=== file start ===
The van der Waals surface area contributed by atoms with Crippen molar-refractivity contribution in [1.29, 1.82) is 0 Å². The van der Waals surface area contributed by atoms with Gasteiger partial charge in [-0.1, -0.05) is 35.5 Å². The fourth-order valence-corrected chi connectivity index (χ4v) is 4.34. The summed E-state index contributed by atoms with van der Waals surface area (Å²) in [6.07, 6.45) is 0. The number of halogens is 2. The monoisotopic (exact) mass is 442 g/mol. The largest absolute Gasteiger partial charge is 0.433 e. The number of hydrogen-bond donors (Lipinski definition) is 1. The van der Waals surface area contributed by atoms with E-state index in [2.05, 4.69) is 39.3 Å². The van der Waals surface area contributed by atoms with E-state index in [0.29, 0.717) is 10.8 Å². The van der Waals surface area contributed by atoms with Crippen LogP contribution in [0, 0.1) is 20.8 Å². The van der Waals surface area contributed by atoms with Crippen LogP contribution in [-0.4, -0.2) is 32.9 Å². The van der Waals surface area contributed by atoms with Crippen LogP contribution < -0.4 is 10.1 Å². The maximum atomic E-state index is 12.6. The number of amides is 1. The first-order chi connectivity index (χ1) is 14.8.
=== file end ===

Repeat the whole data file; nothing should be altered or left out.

The van der Waals surface area contributed by atoms with Crippen molar-refractivity contribution in [1.29, 1.82) is 0 Å². The van der Waals surface area contributed by atoms with Gasteiger partial charge in [-0.1, -0.05) is 35.5 Å². The fourth-order valence-corrected chi connectivity index (χ4v) is 4.34. The summed E-state index contributed by atoms with van der Waals surface area (Å²) in [6.07, 6.45) is 0. The number of halogens is 2. The monoisotopic (exact) mass is 442 g/mol. The largest absolute Gasteiger partial charge is 0.433 e. The number of hydrogen-bond donors (Lipinski definition) is 1. The van der Waals surface area contributed by atoms with E-state index in [2.05, 4.69) is 39.3 Å². The van der Waals surface area contributed by atoms with E-state index in [0.29, 0.717) is 10.8 Å². The van der Waals surface area contributed by atoms with Crippen LogP contribution in [0, 0.1) is 20.8 Å². The van der Waals surface area contributed by atoms with Crippen LogP contribution in [-0.4, -0.2) is 32.9 Å². The van der Waals surface area contributed by atoms with Crippen LogP contribution < -0.4 is 10.1 Å². The maximum atomic E-state index is 12.6. The number of amides is 1. The first-order chi connectivity index (χ1) is 14.8.